New Data Associates Positive Health Outcomes with Comprehensive Primary Care

March 14, 2016

New Data Associates Positive Health Outcomes with Comprehensive Primary Care

Comprehensive Primary Care

This month the Patient-Centered Primary Care Collaborative (PCPCC) issued an update to their longitudinal study of the impact of patient-centered medical homes on healthcare costs and quality. On February 2nd, they shared the information with the bipartisan Congressional Primary Care Caucus on Capitol Hill to help lawmakers assess implications for Medicare payment reform.

Patient-Centered Medical Homes Explained

To level set on the term, PCPCC defines a patient-centered medical home (PCMH) as a model of care that embraces the relationship between the primary care team and the patient. In the PCMH model, the primary care team supports patients, families and caregivers to develop and adhere to care plans. It takes a whole-person care approach addressing both physical and behavioral health needs; including prevention and wellness services, acute care and chronic condition management.

The PCMH helps coordinate care across the full health system from specialty care to lab and imaging services to home health care and community support. Under the PCMH model, patients have greater access to their primary care team. This means shorter waiting times, enhanced office-hours, and 24/7 electronic or phone access. PCMHs embrace technology both in delivery of services and measuring outcomes.

Primary care has been undervalued in today’s healthcare marketplace. Fifty-five percent of all medical office visits are for primary care; however, this represents just 4 to 7 percent of overall healthcare spending. The PCMH model is aimed at getting more value out of our most cost-effective healthcare delivery channel.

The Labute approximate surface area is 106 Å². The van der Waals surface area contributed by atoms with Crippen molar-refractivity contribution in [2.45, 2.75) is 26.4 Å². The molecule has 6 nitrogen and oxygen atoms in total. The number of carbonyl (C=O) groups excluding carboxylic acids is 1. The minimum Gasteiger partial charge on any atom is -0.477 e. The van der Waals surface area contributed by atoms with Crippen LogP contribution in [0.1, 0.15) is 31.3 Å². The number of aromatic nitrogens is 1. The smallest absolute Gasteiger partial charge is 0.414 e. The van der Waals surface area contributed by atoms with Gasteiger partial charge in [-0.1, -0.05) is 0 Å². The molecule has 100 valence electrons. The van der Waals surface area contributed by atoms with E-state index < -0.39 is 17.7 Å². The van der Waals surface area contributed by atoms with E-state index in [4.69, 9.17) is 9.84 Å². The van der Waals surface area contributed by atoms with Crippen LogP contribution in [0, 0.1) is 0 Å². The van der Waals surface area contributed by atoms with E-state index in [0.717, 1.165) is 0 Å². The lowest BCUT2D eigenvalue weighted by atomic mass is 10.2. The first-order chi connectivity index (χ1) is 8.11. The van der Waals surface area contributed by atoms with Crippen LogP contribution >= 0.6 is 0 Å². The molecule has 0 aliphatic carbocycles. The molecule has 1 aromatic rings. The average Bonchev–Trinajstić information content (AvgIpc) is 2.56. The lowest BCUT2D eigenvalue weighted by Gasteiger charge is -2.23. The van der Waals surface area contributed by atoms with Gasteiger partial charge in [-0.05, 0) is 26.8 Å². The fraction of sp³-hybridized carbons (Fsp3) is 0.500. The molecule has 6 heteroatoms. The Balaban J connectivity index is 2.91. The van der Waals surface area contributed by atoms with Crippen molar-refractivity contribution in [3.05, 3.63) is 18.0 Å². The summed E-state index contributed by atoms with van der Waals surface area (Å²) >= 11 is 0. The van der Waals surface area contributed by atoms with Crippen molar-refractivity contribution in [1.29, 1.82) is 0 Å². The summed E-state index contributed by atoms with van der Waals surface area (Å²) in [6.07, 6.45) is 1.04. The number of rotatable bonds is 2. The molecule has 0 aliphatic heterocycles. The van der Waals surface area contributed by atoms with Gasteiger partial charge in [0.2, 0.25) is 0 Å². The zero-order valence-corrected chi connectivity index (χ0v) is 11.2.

The Results are In – PCMHs Reduce Healthcare Spending

The updated PCPCC study pooled results from 30 PCMH studies nationwide. These studies show a clear trend that PCMHs help control healthcare costs in a number of important ways, including:

  • Reduced emergency department visits
  • Reduced inpatient hospitalizations
  • Reduced hospital readmissions
  • Reduced drug spending

Some specific examples of cost savings included:

  • The UCLA Health System experienced a 12 percent reduction in ED utilization totaling $1.4 million in annual savings
  • The Colorado Multi-Payer PCMH pilot experienced an 8 percent reduction in ED visits and a 13.9 percent reduction in ED costs
  • Blue Cross Blue Shield of Michigan Physician Group Incentive Program saved $16.73 per member per month (PMPM) versus a control group after three years
  • New York’s Hudson Valley Initiative saw a 6 percent reduction in specialist visits after one year
  • Rochester Medical Home Initiative decreased drug spending by $11.75 PMPM despite increasing utilization of prescription drugs

The vast majority of programs studied are seeing increasing savings results the longer the PCMHs are in place.

Aligning Incentives Critical for Success

The fee-for-service payment model is fundamentally at odds with the PCMH model. The PCMH programs experiencing the highest levels of savings tend to be those who participated in multi-payer collaboratives with incentives and measurements in place linked to quality, utilization and patient engagement instead of to volume. Some of the more innovative payment designs include:

  • UCLA Health uses population-based capitation and risk-sharing contracts
  • The Colorado Multi-payer PCMH pilot awards bonuses to practices for meeting quality and utilization benchmarks
  • Blue Cross Blue Shield of Michigan offers up to 20% increased reimbursement for regular office visits, reimburses providers for care coordination services and provides added bonuses for achieving high quality scores
  • Colorado Accountable Care Collaborative participants receive a share of the total savings on medical expenditures and bonuses for meeting key performance indicator targets

To date, there is no indication that a single payer model is outperforming the multi-payer model in terms of overall cost savings.

Data supporting the value of enhanced primary care as a means of controlling healthcare spending and improving population health continues to mount. CMS is taking note of these findings as they formulate policy around value-based payment models.

Many employers don’t want to wait for a government-driven solution. Instead they are opening their own onsite and near-site primary care centers based on the medical home model. Paladina Health’s direct primary care medical home approach to employer-sponsored healthcare offers employers an opportunity to begin realizing the benefits of a medical home approach today.

To learn more, contact Paladina Health today at 1-866-808-6005 or request a meeting online.

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